Using Your Yoga Mat As A Stretcher!Posted on: August 6th, 2014 by Ben Gonzalez
Hot yoga is so hot right now. In more ways than one. And most popular in recent years is Bikram Yoga. Founded by the brother of Paramahansa Yoganandi (who himself founded the Self Realization Fellowship. Angelinos know what I’m talking about.Based in Mt. Washington? In that awesome Golden Age of Hollywood mansion-turned-monastery? Overlooks the Los Angeles skyline. Off the 110? No… dang… Well, if you’re local you should go visit. Google search it. I can tell you the entire history of that place and how I came to posses such knowledge at the risk of continuing to suddenly break from my point to give a brief history of this pseudo-religion founded by an Indian expat who combined elements of Buddhism, Hinduism, and Christianity into one easy-to-digest all in one philosophy emphasizing connection between the self and the all…. <deeeeeeeep breath> but I digress. Ahem…
Bikram is a form of hot Hatha Yoga where you step into a room at about 110 degrees Fahrenheit and humidity at about 40%. It’s hot. It’s not comfy, exactly. But it’s so popular that it’s become the go-to for an insurmountable amount of rush hour survivors and people looking for an intense set of 26 sequenced postures guided and standardized in the same duration of 90 minutes per class. This is more like an intense 90-minute set of heavy weight lifting than it is a 90 minute session with dim lights, burning nag champa, and new age soundscapes playing in the background . When the class is done, you are soaked and using your yoga mat as a stretcher. You become a purge of your own sweat and misery. The latter of particular importance as evidence from previous clinical studies showed that Hatha Yoga may have anti-depressant benefits.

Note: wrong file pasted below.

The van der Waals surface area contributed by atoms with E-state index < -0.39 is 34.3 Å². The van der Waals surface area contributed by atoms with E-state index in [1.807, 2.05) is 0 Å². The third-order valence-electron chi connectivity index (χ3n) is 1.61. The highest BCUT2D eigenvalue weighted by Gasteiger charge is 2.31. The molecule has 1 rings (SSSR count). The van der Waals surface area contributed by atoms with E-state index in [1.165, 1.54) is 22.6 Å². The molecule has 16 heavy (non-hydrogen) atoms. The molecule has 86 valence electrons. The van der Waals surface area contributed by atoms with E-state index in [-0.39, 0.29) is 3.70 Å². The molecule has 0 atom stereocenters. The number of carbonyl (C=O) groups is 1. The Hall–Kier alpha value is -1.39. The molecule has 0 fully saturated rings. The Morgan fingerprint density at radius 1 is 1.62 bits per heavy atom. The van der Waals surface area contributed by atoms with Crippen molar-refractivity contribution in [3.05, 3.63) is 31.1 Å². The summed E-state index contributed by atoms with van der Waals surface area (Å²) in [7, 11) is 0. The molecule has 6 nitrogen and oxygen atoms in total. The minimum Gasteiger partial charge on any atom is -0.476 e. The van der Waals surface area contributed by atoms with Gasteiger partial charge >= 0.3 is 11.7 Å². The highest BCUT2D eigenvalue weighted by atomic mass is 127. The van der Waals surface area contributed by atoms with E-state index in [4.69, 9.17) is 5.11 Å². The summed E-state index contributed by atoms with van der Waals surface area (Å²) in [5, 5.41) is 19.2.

Massachussetts General Hospital is currently pursuing a pilot trial to study the effectiveness of Bikram Yoga as a treatment for depression. While it’s been known to many from personal experience, Dr. Maren Nyer, director of Yoga Research in the MGH Depression Clinical and Research Program notes that Hot Yoga “…appears to be a promising treatment for depression.” She notes that hot yoga provides both mindfulness and intense exercise, both known to be effective treatments of major depressive disorder.
While this is a pilot trial of an actual clinical study, Hot Yoga enthusiasts should rejoice that not only is it great exercise, but it’s very likely that, as the the earliest trial currently show, practitioners are far less likely to develop major depressive disorders. One could assume it’s the constant exercise and serotonin production thereof that is a contributing factor into this. However, I think it’s partly the discipline that has to be assimilated in order to do this regularly. I tried it twice and decide that if I can pick and choose which I will engage in regularly, I was too much of a wimp to stick with the Hot Yoga as my regular routine. Instead, I chose daily 2k runs and 90 minute weight lifting routines. Although I love my yoga mat, Hot Yoga is just too hot for me to handle.